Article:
Luckily, Jet Lag in my summer vacation return to the US from China prevented me from being awake during the Republican National Convention, so like most of American political events while I am in China, I followed political events last week through the ripples they sent through my Twitter and Facebook feeds.
But the tyranny of the sun slowly but inexorably resetting my internal clock left me weary but not sleeping for much of the Monday "progressive" show at the DNC. Including, of course the lovely "America" ad from the Bernie Sanders campaign.
I've got some thoughts, and most of them simply will not fit into 140 characters. So I'm going to thinking them, out loud, below the fold.
Shockingly, Bernie Sanders did what he said he would do.
I've seen appeals over the past week for Bernie Sanders to take advantage of the DNC leaks to refuse to endorse Hillary at the convention.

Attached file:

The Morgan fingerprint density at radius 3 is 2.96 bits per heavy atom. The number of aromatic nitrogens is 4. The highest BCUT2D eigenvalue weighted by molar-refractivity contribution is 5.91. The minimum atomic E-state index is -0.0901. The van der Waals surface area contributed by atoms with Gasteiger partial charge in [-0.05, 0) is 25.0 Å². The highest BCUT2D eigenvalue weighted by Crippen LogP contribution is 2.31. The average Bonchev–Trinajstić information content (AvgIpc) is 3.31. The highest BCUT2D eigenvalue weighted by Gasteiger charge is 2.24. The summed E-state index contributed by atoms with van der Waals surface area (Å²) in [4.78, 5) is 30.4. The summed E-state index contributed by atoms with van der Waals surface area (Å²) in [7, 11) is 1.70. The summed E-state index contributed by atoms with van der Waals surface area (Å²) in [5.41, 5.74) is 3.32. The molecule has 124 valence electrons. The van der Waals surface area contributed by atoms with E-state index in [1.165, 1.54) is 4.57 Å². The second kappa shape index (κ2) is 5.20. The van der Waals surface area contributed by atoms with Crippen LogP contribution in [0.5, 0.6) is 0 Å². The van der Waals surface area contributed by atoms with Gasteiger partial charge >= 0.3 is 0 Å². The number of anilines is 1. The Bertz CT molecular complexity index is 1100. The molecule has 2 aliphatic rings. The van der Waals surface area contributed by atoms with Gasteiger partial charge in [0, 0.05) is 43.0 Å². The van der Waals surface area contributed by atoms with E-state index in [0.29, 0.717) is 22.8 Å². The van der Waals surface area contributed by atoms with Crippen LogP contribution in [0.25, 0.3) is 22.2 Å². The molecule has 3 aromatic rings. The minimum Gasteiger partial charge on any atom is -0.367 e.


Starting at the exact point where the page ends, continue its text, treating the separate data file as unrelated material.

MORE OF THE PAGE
It seems like I have been hearing for a year that Bernie Sanders is different because of his constancy. He has been fighting for the ideals of a progressive Social Democracy since the 60's, and he is still fighting.
And Bernie said during the course of the campaign that he decided to enter into the primary fight to try to win the nomination, not just to be an "message" candidate ... and also that if he did not win, he would support the nominee.
There are many politicians that I could imagine using something like the reveal of the rigged DNC fighting to deliver the nomination to the establishment candidate as a pretext for backing away from a previous promise to support the nominee.
But Bernie? I couldn't see it. For one thing, there would be little in the DNC leaks that would be a shocking revelation to Bernie. He has been a Congressman and now a Senator for long enough that he knows perfectly well how seriously rigged the system is.
I expect that Bernie knew perfectly well how much the DNC was in the tank for Hillary at the time that he promised to support the party nominee. So it would only have been a pretext if he used the fact that it had become much more documented fact as opposed to a blatantly obvious inference to weasel out on his earlier commitment.
This Isn't About Bernie